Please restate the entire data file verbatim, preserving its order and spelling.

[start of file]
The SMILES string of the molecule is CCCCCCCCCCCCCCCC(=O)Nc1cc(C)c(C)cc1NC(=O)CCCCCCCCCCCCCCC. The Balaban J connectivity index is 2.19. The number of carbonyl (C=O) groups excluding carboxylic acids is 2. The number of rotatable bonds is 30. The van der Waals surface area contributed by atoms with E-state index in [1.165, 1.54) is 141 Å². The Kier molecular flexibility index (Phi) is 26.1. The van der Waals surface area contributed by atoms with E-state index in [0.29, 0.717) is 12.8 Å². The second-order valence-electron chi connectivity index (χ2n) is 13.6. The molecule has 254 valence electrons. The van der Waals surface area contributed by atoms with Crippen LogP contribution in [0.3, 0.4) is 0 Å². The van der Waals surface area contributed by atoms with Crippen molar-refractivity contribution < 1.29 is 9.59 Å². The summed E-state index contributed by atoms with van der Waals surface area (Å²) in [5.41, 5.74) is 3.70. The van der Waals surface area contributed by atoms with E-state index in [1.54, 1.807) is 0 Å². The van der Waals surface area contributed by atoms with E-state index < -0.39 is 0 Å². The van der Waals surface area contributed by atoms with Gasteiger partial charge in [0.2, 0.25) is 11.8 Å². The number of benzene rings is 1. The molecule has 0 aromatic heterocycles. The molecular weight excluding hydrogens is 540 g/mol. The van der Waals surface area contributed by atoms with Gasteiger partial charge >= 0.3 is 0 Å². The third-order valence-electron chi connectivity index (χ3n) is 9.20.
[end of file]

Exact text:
The SMILES string of the molecule is CCCCCCCCCCCCCCCC(=O)Nc1cc(C)c(C)cc1NC(=O)CCCCCCCCCCCCCCC. The Balaban J connectivity index is 2.19. The number of carbonyl (C=O) groups excluding carboxylic acids is 2. The number of rotatable bonds is 30. The van der Waals surface area contributed by atoms with E-state index in [1.165, 1.54) is 141 Å². The Kier molecular flexibility index (Phi) is 26.1. The van der Waals surface area contributed by atoms with E-state index in [0.29, 0.717) is 12.8 Å². The second-order valence-electron chi connectivity index (χ2n) is 13.6. The molecule has 254 valence electrons. The van der Waals surface area contributed by atoms with Crippen LogP contribution in [0.3, 0.4) is 0 Å². The van der Waals surface area contributed by atoms with Crippen molar-refractivity contribution < 1.29 is 9.59 Å². The summed E-state index contributed by atoms with van der Waals surface area (Å²) in [5.41, 5.74) is 3.70. The van der Waals surface area contributed by atoms with E-state index in [1.54, 1.807) is 0 Å². The van der Waals surface area contributed by atoms with E-state index < -0.39 is 0 Å². The van der Waals surface area contributed by atoms with Gasteiger partial charge in [0.2, 0.25) is 11.8 Å². The number of benzene rings is 1. The molecule has 0 aromatic heterocycles. The molecular weight excluding hydrogens is 540 g/mol. The van der Waals surface area contributed by atoms with Gasteiger partial charge >= 0.3 is 0 Å². The third-order valence-electron chi connectivity index (χ3n) is 9.20.